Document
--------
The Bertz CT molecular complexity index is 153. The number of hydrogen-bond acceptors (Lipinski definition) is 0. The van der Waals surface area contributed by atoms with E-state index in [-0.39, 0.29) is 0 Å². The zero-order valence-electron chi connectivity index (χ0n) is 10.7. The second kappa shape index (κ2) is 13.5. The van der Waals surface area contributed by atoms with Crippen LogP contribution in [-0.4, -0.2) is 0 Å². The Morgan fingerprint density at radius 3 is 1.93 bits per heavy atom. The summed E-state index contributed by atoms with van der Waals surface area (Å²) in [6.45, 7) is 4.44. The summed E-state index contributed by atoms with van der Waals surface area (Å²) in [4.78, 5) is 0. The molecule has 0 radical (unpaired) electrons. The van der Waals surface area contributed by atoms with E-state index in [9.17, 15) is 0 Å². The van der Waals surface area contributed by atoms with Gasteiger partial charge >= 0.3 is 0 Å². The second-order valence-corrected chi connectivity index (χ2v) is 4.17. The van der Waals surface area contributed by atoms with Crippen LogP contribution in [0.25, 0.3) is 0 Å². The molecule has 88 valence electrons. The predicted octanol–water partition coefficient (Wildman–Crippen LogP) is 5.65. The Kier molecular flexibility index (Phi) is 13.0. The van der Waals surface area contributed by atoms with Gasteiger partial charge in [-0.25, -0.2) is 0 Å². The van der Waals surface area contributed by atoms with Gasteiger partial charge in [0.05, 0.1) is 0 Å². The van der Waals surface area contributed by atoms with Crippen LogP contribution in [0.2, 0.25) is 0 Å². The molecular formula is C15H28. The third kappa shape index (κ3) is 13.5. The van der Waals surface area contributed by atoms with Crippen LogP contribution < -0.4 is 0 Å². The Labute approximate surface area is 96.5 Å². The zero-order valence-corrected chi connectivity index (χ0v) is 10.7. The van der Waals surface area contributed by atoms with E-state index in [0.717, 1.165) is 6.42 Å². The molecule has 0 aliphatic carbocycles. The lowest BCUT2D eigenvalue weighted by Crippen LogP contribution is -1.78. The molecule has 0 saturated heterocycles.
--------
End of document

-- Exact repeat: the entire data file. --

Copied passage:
The Bertz CT molecular complexity index is 153. The number of hydrogen-bond acceptors (Lipinski definition) is 0. The van der Waals surface area contributed by atoms with E-state index in [-0.39, 0.29) is 0 Å². The zero-order valence-electron chi connectivity index (χ0n) is 10.7. The second kappa shape index (κ2) is 13.5. The van der Waals surface area contributed by atoms with Crippen LogP contribution in [-0.4, -0.2) is 0 Å². The Morgan fingerprint density at radius 3 is 1.93 bits per heavy atom. The summed E-state index contributed by atoms with van der Waals surface area (Å²) in [6.45, 7) is 4.44. The summed E-state index contributed by atoms with van der Waals surface area (Å²) in [4.78, 5) is 0. The molecule has 0 radical (unpaired) electrons. The van der Waals surface area contributed by atoms with E-state index in [9.17, 15) is 0 Å². The van der Waals surface area contributed by atoms with Gasteiger partial charge >= 0.3 is 0 Å². The second-order valence-corrected chi connectivity index (χ2v) is 4.17. The van der Waals surface area contributed by atoms with Crippen LogP contribution in [0.25, 0.3) is 0 Å². The molecule has 88 valence electrons. The predicted octanol–water partition coefficient (Wildman–Crippen LogP) is 5.65. The Kier molecular flexibility index (Phi) is 13.0. The van der Waals surface area contributed by atoms with Gasteiger partial charge in [-0.25, -0.2) is 0 Å². The van der Waals surface area contributed by atoms with Gasteiger partial charge in [0.05, 0.1) is 0 Å². The van der Waals surface area contributed by atoms with Crippen LogP contribution in [0.2, 0.25) is 0 Å². The molecular formula is C15H28. The third kappa shape index (κ3) is 13.5. The van der Waals surface area contributed by atoms with Crippen LogP contribution < -0.4 is 0 Å². The Labute approximate surface area is 96.5 Å². The zero-order valence-corrected chi connectivity index (χ0v) is 10.7. The van der Waals surface area contributed by atoms with E-state index in [0.717, 1.165) is 6.42 Å². The molecule has 0 aliphatic carbocycles. The lowest BCUT2D eigenvalue weighted by Crippen LogP contribution is -1.78. The molecule has 0 saturated heterocycles.